Medicare coverage while traveling
Planning a trip? Your health insurance might not come with you!
International travel. If you need medical care outside the United States—an ER visit, hospitalization, ambulance, medical exam, labs, or a medical evacuation—there are very few circumstances in which original Medicare will help out. You should be prepared to pay 100 percent of any medical fees incurred if you are traveling outside the fifty states, District of Columbia, Puerto Rico, the U.S. Virgin Islands, Guam, American Samoa, and the Northern Mariana Islands.
If you have original Medicare and a supplemental plan (Medigap), your supplement may pay up to 80 percent of foreign travel emergency care during the first sixty days outside the country. Contact your insurer to confirm what they will and won’t cover, and if there are deductibles or copayments that apply. Ask if they have a service to help you find local providers. Also ask about nonemergency care such as COVID testing or blood pressure checks. And about the billing procedure: What paperwork do you need for reimbursement later?
Likewise, if you have Medicare Advantage, contact your plan before you go. Some plans have a foreign travel clause with support services such as assistance finding care, vaccination clinics, or a call center for translation. Others follow original Medicare’s lead and provide no coverage at all.
Medicare Part D plans do not pay for medicines purchased abroad. Furthermore, you may not be able to find what you need. Stock up before you go.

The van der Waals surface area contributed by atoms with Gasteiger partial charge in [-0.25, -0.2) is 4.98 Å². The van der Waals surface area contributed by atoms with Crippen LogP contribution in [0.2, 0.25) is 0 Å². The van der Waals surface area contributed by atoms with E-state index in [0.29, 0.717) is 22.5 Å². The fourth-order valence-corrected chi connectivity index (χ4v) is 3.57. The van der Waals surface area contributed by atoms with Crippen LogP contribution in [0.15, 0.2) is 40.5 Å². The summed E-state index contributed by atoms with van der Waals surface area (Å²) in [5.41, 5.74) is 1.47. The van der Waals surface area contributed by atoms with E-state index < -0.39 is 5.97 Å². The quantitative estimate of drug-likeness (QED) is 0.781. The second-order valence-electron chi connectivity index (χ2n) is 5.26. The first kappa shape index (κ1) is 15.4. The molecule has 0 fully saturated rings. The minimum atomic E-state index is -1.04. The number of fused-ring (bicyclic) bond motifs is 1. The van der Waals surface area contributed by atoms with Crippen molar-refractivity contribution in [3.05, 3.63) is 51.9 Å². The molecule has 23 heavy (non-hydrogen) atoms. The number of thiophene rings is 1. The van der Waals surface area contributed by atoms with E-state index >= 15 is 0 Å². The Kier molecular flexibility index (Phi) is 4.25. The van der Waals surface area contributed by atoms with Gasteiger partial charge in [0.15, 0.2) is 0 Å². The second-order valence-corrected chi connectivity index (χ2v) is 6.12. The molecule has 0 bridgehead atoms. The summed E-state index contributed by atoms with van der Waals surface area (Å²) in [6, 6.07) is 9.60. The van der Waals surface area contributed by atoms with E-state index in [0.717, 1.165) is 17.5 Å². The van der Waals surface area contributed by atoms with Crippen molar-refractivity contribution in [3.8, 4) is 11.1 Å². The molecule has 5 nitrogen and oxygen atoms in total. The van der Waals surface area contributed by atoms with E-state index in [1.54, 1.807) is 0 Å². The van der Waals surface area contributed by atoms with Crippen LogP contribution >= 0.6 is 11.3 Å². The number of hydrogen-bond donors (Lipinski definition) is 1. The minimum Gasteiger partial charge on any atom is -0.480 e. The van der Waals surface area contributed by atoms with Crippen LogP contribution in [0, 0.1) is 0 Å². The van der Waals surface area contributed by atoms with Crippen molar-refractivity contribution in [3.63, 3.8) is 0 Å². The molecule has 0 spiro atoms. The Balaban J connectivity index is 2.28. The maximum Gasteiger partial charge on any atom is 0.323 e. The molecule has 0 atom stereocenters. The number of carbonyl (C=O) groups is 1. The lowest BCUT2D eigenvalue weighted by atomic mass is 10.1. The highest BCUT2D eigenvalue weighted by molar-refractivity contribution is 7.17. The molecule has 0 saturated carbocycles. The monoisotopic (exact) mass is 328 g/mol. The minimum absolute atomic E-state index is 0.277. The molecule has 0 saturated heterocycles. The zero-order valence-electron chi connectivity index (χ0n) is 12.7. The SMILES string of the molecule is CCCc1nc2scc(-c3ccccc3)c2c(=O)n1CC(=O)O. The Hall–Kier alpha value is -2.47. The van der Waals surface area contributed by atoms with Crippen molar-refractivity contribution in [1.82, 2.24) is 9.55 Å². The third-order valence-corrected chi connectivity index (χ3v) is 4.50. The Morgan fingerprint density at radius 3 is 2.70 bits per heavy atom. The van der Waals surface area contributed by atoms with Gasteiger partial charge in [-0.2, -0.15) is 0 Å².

Travel within the United States. If you have original Medicare, your coverage holds wherever you go in the United States. The same is true for any supplemental insurance. And typically for Part D (prescriptions).
If you have Medicare Advantage, find out if your destination is within the local network. Some plans offer a “travel benefit” that allows for up to six months of out-of-network care. Call your insurer to confirm emergency and nonemergency coverage for domestic travel.
Consider travel health coverage. Special insurance for travel is available to address medical care needs, but read the policy carefully. There are often exceptions, waivers, and disqualifying events. If you are booking a flight or cruise, the carrier may offer this type of insurance. The best deals, however, are direct from insurance companies. But you must buy soon after your first trip payment. Beyond emergency care, you might also consider adding a preexisting condition waiver to cover nonemergency care for chronic conditions.
Ready to hit the road? Let’s talk about wise preparations.
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